[INTERVIEW] North Korean defector talks about embracing culture through food

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[INTERVIEW] North Korean defector talks about embracing culture through food



By Jung Da-min

INCHEON ― Food is usually an easy entry to a different culture.

When it comes to North Korean food, however, there have been few that represent local recipes, a defector says.

Hong Eun-hye, 41, a defector who has been selling various North Korean food from sweets and snacks to abai-sundae ― North Korean-style blood sausage ― through her online shopping mall since 2016, said she wanted to break the prejudice people had toward North Korean defectors by introducing North Korean food in the South.

"I wanted to serve the food from my hometown not just for North Korean defectors here but especially for South Koreans, so they could better understand North Korean culture," Hong said. "I wanted to tell South Koreans that North Korean defectors were also the same people and could also be family members to them."

Born in Hamhung, South Hamgyong Province in 1977 to a family making out of living by baking candies and cookies, she learnt the recipes from her grandmother and mother. They used to make traditional snacks and sweets served at traditional wedding ceremonies.

But as the so-called Arduous March, or great famine swept North Korea, her family's livelihood came to the verge of breakdown and she went to China in 2003, looking for help from relatives there.

Not finding a breakthrough, however, she decided to come to the South and arrived in Incheon, Gyeonggi Province, in 2006.

"I always feel grateful to South Koreans because I could settle down here with their help," Hong said. "I was living in China as well, but I could not have a nationality there."

She said she wanted to give back what she received in the South and making food she learnt from her family in the North came to mind.

North Korean-style snacks made from defector Hong Eun-hye's recipes are also being sold at an exhibition titled "Made in Chosun" near Hyehwa Station in the northern part of Seoul. The exhibition will run until April 7. Korea Times photo by Jung Da-min

Hong's food also has the idea of family because the products are made out of her love for her missing family, who could not come with her. Hong and her brothers could come to South Korea but their mother could not.

"My mother was going to come to the South but died trying to cross the Tumen River border and it has always been a grief for me that I could not go there to collect her remains," she said. "I always think that I cannot ever make the sweets as good as she did."

As a defector mother of three children including twin daughters and one son with her South Korean husband, she hopes one day the unification of the Koreas will come and the two sides can understand each other better.


Kim Kang-min, Lee Min-young contributed reporting.




By Jung Da-min

INCHEON ― Food is usually an easy entry to a different culture.

When it comes to North Korean food, however, there have been few that represent local recipes, a defector says.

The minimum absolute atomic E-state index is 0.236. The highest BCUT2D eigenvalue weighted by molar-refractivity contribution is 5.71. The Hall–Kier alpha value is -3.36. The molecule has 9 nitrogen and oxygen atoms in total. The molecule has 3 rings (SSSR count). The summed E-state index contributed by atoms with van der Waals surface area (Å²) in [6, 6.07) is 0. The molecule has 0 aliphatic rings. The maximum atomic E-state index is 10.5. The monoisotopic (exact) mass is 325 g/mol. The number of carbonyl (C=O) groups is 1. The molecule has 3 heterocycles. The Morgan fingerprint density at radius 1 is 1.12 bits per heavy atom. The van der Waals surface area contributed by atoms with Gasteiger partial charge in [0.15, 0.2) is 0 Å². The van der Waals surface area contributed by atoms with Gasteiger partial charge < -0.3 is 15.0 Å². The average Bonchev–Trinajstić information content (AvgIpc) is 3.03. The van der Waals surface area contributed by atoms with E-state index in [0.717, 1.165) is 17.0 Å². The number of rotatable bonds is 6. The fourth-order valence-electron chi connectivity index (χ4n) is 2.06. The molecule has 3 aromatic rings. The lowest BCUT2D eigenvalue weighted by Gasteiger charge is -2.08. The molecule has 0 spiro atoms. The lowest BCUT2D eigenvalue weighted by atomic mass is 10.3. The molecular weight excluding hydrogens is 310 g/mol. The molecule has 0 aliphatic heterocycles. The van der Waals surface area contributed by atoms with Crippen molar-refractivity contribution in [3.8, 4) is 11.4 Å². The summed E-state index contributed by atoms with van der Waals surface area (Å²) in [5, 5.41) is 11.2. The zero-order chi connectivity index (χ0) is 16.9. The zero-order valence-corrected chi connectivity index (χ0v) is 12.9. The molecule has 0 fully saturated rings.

Hong Eun-hye, 41, a defector who has been selling various North Korean food from sweets and snacks to abai-sundae ― North Korean-style blood sausage ― through her online shopping mall since 2016, said she wanted to break the prejudice people had toward North Korean defectors by introducing North Korean food in the South.

"I wanted to serve the food from my hometown not just for North Korean defectors here but especially for South Koreans, so they could better understand North Korean culture," Hong said. "I wanted to tell South Koreans that North Korean defectors were also the same people and could also be family members to them."

Born in Hamhung, South Hamgyong Province in 1977 to a family making out of living by baking candies and cookies, she learnt the recipes from her grandmother and mother. They used to make traditional snacks and sweets served at traditional wedding ceremonies.

But as the so-called Arduous March, or great famine swept North Korea, her family's livelihood came to the verge of breakdown and she went to China in 2003, looking for help from relatives there.

Not finding a breakthrough, however, she decided to come to the South and arrived in Incheon, Gyeonggi Province, in 2006.

"I always feel grateful to South Koreans because I could settle down here with their help," Hong said. "I was living in China as well, but I could not have a nationality there."

She said she wanted to give back what she received in the South and making food she learnt from her family in the North came to mind.

North Korean-style snacks made from defector Hong Eun-hye's recipes are also being sold at an exhibition titled "Made in Chosun" near Hyehwa Station in the northern part of Seoul. The exhibition will run until April 7. Korea Times photo by Jung Da-min

Hong's food also has the idea of family because the products are made out of her love for her missing family, who could not come with her. Hong and her brothers could come to South Korea but their mother could not.

"My mother was going to come to the South but died trying to cross the Tumen River border and it has always been a grief for me that I could not go there to collect her remains," she said. "I always think that I cannot ever make the sweets as good as she did."

As a defector mother of three children including twin daughters and one son with her South Korean husband, she hopes one day the unification of the Koreas will come and the two sides can understand each other better.


Kim Kang-min, Lee Min-young contributed reporting.


Jung Da-min damin.jung@koreatimes.co.kr


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